Bible Commentaries
Luke 3

Lange's Commentary on the Holy Scriptures: Critical, Doctrinal and HomileticalLange's Commentary

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Verses 1-22

The Beneficent Activity and Holy Behavior of the Son of Man

Luke 3:0

A. By the Preaching and Baptism of John. Luke 3:1-22

1Now, in the fifteenth year of the reign of Tiberius Cæsar, Pontius Pilate being governor [procurator] of Judea, and Herod being tetrarch of Galilee, and his brother Philip tetrarch of Iturea and of the region of Trachonitis, and Lysanias the1 tetrarchof Abilene, 2Annas and Caiaphas being the high priests,2 the word of God came untoJohn, the son of Zacharias [Zachariah], in the wilderness. 3And he came into all the country about [the] Jordan, preaching the baptism of repentance for the remission ofsins; 4As it is written in the book of the words of Esaias [Isaiah] the prophet, saying,3 The voice of one crying in the wilderness, Prepare ye the way of the Lord, make His paths straight. 5Every valley shall be filled, and every mountain and hill shall be brought low; and the crooked shall be made straight, and the rough ways shall bemade smooth; 6And all flesh shall see the salvation of God.

7     Then said he to the multitude [multitudes, ὄχλοις] that came forth to be baptized of [by] him, O generation [Brood] of vipers, who hath warned you to flee from the wrathto come? 8Bring forth therefore fruits worthy of [meet for] repentance; and begin not to say within yourselves, We have Abraham to [for] our father: for I say untoyou, That God is able of these stones to raise up children unto Abraham. 9And now also the axe is laid unto the root of the trees: every tree therefore which bringeth not forth good fruit is hewn down, and cast into the fire. 10, And the people asked him, saying, What [then] shall we do then? 11He answereth and saith unto them, He that hath two coats, let him impart to him that hath none; and he that hath meat [food], let him do likewise.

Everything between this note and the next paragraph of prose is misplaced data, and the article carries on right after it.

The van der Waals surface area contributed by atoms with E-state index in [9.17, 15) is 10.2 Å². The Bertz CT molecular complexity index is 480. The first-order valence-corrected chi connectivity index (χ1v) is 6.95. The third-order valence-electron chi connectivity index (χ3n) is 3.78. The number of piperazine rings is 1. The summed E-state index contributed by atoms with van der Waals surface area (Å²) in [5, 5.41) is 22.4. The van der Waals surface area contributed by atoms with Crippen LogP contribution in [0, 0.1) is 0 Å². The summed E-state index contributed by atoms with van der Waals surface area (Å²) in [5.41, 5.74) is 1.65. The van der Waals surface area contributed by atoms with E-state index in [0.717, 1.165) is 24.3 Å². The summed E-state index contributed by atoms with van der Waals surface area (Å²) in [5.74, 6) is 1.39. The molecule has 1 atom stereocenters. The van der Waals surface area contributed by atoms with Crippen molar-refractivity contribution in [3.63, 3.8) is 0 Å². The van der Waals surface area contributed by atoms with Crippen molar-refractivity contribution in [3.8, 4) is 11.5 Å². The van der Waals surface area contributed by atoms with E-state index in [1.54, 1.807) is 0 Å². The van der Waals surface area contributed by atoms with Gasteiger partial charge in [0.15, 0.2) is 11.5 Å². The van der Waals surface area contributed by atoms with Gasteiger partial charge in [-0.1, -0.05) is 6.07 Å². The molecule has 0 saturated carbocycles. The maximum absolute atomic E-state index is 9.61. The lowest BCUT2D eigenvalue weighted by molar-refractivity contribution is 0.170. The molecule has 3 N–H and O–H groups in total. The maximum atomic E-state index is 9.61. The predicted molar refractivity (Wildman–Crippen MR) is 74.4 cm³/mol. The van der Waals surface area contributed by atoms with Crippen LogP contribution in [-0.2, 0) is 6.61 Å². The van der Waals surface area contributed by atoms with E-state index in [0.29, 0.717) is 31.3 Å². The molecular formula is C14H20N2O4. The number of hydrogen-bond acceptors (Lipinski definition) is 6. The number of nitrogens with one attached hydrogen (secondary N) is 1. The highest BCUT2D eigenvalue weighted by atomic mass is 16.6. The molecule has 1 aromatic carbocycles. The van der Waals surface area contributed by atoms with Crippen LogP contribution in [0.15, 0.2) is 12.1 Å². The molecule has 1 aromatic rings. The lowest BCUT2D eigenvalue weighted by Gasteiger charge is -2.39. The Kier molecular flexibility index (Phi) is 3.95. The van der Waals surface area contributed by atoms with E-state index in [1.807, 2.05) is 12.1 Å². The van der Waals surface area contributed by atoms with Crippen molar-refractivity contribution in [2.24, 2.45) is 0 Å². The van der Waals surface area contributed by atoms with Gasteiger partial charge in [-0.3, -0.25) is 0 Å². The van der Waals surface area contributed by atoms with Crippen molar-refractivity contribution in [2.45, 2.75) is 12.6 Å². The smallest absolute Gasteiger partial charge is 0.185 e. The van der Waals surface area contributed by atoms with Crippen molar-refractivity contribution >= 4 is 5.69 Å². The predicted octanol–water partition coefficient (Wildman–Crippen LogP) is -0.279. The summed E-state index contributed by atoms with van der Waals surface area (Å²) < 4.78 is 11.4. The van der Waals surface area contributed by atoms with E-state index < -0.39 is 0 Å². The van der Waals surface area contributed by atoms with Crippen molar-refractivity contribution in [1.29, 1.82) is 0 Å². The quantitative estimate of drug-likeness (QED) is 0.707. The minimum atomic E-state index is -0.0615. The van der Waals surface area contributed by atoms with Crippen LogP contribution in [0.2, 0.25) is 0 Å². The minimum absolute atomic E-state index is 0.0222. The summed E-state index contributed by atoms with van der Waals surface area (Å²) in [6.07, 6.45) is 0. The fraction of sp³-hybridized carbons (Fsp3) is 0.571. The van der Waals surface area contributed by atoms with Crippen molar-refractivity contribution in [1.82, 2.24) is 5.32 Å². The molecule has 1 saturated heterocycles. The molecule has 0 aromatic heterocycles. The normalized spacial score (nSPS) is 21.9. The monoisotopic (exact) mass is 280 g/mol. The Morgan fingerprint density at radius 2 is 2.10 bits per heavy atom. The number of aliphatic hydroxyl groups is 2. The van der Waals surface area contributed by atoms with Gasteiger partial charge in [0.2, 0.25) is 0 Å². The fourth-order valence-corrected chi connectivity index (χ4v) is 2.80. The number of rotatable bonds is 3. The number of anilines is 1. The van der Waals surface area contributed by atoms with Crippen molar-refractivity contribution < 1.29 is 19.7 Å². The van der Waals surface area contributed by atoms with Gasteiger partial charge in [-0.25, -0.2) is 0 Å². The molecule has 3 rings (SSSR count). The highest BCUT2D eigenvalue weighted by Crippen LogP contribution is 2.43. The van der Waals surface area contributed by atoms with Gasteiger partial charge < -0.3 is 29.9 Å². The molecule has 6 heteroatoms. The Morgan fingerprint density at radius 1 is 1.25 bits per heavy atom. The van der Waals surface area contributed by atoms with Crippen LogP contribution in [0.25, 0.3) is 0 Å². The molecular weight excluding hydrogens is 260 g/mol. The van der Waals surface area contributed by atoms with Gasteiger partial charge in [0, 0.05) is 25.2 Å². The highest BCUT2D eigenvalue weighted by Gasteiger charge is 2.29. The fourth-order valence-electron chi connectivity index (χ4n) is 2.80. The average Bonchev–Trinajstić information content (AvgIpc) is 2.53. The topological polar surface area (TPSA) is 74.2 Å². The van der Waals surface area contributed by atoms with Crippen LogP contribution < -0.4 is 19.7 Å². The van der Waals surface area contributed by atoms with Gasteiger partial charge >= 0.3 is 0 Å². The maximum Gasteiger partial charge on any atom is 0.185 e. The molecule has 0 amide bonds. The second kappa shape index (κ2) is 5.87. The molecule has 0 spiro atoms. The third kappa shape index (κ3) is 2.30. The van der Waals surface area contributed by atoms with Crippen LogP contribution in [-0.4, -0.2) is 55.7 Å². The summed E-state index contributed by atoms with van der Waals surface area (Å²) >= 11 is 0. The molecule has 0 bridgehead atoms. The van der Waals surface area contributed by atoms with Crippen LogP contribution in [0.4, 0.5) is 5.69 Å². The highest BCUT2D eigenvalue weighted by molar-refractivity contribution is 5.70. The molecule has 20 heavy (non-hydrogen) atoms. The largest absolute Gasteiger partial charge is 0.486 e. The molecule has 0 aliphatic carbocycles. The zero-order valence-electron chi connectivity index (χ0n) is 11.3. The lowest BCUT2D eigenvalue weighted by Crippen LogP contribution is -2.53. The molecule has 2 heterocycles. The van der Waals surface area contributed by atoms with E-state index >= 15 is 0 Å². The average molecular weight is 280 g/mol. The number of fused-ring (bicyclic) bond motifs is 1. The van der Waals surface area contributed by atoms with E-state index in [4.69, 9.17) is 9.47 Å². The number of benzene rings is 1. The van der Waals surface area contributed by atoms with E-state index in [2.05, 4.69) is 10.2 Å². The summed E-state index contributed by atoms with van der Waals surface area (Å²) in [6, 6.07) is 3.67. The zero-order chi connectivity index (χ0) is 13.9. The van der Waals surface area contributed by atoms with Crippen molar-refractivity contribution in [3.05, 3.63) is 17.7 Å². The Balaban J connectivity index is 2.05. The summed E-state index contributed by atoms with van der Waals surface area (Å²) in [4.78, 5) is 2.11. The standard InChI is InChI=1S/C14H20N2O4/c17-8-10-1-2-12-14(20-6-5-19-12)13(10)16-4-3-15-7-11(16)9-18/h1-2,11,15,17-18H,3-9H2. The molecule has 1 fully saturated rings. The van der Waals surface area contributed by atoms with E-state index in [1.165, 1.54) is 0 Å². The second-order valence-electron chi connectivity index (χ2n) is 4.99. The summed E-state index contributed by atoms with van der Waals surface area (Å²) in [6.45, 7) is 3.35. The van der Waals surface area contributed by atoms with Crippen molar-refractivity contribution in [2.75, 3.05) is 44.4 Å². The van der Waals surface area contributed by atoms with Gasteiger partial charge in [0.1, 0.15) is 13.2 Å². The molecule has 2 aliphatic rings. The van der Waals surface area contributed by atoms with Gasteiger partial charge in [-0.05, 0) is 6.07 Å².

12     Then came also publicans to be baptized, and said unto him, Master, what shall we do? 13And he said unto them, Exact no more than that which is appointed you. 14And the4 soldiers likewise demanded of him [asked him], saying, And what shall we do? And he said unto them, Do violence to no man [one], neither accuse any falsely; and be content with your wages.

15     And as the people were in expectation, and all men mused [all were reasoning, διαλογιζομένων πάντων] in their hearts of [concerning] John, whether he were the Christ,or not; 16John answered, saying unto them all [answered them all, saying, ἀπεκρίνατο ὁ Ἰ. ἅπασιν λέγων], I indeed baptize you with water [ὕδατι]; but one mightier than I cometh, the latchet of whose shoes I am not worthy to unloose: He shall baptize you17with [in, ἐν] the Holy Ghost, and with fire: Whose fan is in His hand, and He will thoroughly purge His [threshing-] floor, and will gather the wheat into His garner;but the chaff He will burn with fire unquenchable. 18And many other things, in his exhortation [And with many other exhortations he], preached he unto the people.

19     But Herod the tetrarch, being reproved by him for Herodias his brother Philip’s20[brother’s]5 wife, and for all the evils which Herod had done [did, ἐποίησε], Added yet this above all, that he shut up John in prison.

21     Now, when all the people were baptized, it came to pass, that Jesus also being baptized,and praying, the heaven was opened, 22And the Holy Ghost descended in a bodily shape, like a dove, upon Him; and a voice came from heaven, which said,6 Thou art My beloved Son; in Thee I am well pleased.